Suicides surge after Pakistan Military’s violence in Balochistan

| Updated: 24 June, 2024 10:11 am IST
(Photos of people who committed suice, starting from top – Akhlaq Ahmad, Noorjan, Lutfullah Yalanzahi, Chakar Majeed, Muheem and Najma)

The extent of state atrocities in Balochistan is difficult for those outside the region to comprehend. Balochistan has long been a strategic area in the geopolitical games of world powers. Colonialism devastated the culture, geography, and social structures of many nations, and the Baloch nation is among those deeply affected. British imperialism brought many misfortunes to our region, but the cruellest act was against the Baloch nation. After the partition of India, Pakistan was given power and provided all kinds of support to occupy Balochistan.

Due to the occupation of Balochistan, Pakistan became a security state rather than a democratic welfare state. A large army and the military’s complete control over state decisions are rooted in the expansionist policies of the occupying state. These policies instil fear in the minds of the ruling powers, creating a psychological state that fosters violence and denies citizens their rights at all levels.

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Balochistan is a country that has not only lost its identity but has been politically, economically, and socially destroyed. Balochistan, once an economically strong region due to its opportunities and resources, is now fragmented because the occupying Pakistan sees only its minerals and Gwadar port. Social development, political consciousness and urban amenities threaten the interests of the Punjabi-majority army, so they seek to destroy them.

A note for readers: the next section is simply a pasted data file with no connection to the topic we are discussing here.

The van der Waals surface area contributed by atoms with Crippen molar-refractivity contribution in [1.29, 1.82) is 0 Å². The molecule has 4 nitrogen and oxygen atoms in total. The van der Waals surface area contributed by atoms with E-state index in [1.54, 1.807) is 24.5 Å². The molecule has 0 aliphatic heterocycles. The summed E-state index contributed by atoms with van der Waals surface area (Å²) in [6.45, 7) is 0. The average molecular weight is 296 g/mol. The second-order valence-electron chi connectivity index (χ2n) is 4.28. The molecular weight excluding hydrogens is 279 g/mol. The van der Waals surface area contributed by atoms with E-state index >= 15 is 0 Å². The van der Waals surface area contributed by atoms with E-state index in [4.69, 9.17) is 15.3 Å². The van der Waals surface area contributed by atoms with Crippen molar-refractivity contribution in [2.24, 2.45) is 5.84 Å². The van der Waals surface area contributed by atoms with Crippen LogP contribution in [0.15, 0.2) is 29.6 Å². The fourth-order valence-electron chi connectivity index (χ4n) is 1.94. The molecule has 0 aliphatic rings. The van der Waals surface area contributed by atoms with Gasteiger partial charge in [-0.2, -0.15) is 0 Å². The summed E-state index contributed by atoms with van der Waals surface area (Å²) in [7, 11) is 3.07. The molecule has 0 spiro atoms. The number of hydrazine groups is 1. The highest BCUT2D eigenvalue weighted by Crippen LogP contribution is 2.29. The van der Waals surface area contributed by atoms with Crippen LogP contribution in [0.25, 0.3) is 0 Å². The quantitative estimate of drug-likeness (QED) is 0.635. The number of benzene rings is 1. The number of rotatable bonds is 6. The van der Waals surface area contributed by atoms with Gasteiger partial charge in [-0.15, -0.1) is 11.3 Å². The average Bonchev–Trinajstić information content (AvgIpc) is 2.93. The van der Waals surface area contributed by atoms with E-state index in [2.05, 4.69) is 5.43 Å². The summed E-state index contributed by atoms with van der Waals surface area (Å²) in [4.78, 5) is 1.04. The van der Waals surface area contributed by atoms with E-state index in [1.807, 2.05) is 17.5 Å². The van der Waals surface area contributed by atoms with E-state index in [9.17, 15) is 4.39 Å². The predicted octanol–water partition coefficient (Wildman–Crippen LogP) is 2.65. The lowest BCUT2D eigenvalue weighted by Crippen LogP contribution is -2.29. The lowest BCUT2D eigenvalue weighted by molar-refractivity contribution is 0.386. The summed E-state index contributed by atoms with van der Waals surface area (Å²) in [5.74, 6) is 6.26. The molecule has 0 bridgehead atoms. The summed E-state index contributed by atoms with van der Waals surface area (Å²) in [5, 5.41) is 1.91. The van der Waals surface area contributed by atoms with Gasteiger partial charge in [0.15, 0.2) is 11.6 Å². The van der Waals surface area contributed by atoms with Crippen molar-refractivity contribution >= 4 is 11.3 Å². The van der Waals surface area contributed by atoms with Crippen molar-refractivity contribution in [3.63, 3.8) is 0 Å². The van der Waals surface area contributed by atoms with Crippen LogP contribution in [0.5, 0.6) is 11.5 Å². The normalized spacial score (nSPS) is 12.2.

Beyond conventional weapons, the Pakistani military has used enforced disappearances as a weapon against the Baloch Movement from the beginning. Those who survive prolonged and life-long enforced disappearances are often left psychologically devastated, living lives worse than death. Many of these individuals have committed suicide due to constant fear. On June 19, 2024, Akhlaq Ahmad, a resident of Mullahi Bazar Turbat, District Kech, Balochistan, committed suicide. He was forcibly disappeared twice by the Pakistani Army and subjected to torture. Even after his release, he was constantly called to the military camp and subjected to mental and physical torture. This was unbearable for the teenager, so he decided to end his life.

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If we observe the life of Akhlaq Ahmed, it is also known that he was an orphan. Survivors of enforced disappearances generally avoid mentioning the violence inflicted on them. However, the limited information that does emerge mentions unspeakable violence. What remains undisclosed is the torture and sinister tactics used by the Pakistani Army, which include sexual violence, leading to a loss of humanity. Following recovery, efforts are made to address the victim’s mental health rehabilitation. Unfortunately, Balochistan lacks facilities for mental health treatment and rehabilitation, with little attention given to this issue. Despite court rulings, the state fails to offer compensation or support for victim rehabilitation.